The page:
Even if you know a lot about indicators, trading, and fundamental analysis, you won’t succeed if you don’t implement money-management rules.
According to statistics, on average, 41% of traders make 9-20 trades each month. Some of the remaining 59% lose all their funds in a single trade and are thrown out of the market.
Keep reading to learn tricks that will allow you to allocate your funds wisely.
It’s the most popular money-management tip you will find in almost any guide. This is because it’s effective. The rule says you shouldn’t risk more than half of your potential profit. For instance, if you expect to get $100 for a trade, you should risk, at most, $50 of your balance. The bigger your potential profit relative to possible loss is, the safer your trade will be. Therefore, you can use a ratio of 1:3, 1:5, etc.
However, that’s not all. The size of a potential loss should be calculated considering your balance. It may be that the risk/reward ratio says you will get $1000, but your balance doesn’t allow you to risk $500.
First, you should determine how much you can risk per trade. Afterward, you can measure a share of this sum relative to your potential profit per trade.
To be sure your calculations work, set take profit and stop loss levels in advance. Some traders mistakenly believe they will control the trade manually. But by doing that, they risk losing even more.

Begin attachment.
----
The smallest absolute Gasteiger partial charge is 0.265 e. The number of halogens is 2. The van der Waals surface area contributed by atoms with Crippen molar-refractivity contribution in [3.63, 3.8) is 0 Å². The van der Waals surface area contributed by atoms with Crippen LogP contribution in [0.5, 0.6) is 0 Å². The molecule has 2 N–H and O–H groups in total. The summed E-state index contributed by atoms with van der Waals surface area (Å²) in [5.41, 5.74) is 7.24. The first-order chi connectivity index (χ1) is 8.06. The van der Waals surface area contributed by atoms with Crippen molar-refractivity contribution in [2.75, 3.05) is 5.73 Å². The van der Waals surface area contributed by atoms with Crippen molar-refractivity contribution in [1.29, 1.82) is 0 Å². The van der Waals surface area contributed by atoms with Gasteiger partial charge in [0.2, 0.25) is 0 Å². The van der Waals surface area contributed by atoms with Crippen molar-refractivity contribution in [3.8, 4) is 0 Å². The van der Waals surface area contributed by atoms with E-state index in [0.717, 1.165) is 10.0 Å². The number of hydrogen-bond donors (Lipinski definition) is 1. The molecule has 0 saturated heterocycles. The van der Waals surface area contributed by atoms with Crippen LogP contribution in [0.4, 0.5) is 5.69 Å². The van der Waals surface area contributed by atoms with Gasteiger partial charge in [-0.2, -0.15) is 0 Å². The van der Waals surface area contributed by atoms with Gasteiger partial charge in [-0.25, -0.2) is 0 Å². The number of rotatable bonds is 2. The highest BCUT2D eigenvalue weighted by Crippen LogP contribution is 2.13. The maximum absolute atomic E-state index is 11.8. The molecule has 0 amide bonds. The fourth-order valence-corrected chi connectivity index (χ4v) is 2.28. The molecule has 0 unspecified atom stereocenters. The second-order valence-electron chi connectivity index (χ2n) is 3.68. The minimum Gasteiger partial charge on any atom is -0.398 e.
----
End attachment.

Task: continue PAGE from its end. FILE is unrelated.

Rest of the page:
This rule is related to the previous one. It says you shouldn’t invest more than 1% of your balance in a single trade. For instance, if you have $10,000, you shouldn’t put more than $100.
You may be confused if you have much less than $10,000. For instance, if your account’s balance is $5,000, you can invest not more than $50. But the rule assumes you can raise the invested amount to 2% of your capital. Having $5,000, you will be able to invest $100. However, it’s not recommended to increase the percentage by more than 2.
Another tip for managing your funds wisely is to diversify your trades. Diversification implies you trade assets from different markets and with different degrees of volatility. For instance, if you choose stocks, you should balance their high volatility with the stability of such assets as EUR/USD or USD/JPY pairs. Or you can trade exotic pairs — for instance, TRY/USD, and balance them with major pairs, including EUR/USD and GBP/USD.
No trades with higher risks
Before entering the market, you evaluate conditions and determine whether there is still a point to open a trade or if it’s better to look for another option. Also, you need to think about how much you risk entering a particular trade.
For example, if the price has skyrocketed, and there are signs it will keep rising, you can open a buy position. However, the price spike raises risks that the market will turn around soon. Vice versa, if the price moves sideways and breaks above the resistance level, it’s also an opportunity to open a buy trade. However, the risk will be lower as the price hasn’t fulfilled its potential.
You should avoid trades with higher risks, even though there are signs they could be successful.
Numerous strategies help traders calculate investments, risks, and potential profits. Dollar-cost averaging is one of them. It’s an investment approach, but you can use it in long-term trades. It helps investors divide their capital into several parts and invest at specific periods. By doing this, investors lower the volatility level.
Before you enter a market, calculate your funds and evaluate how much you can gain and lose. Remember about risks and never put everything in one asset—even if you are sure it will bring you a fortune.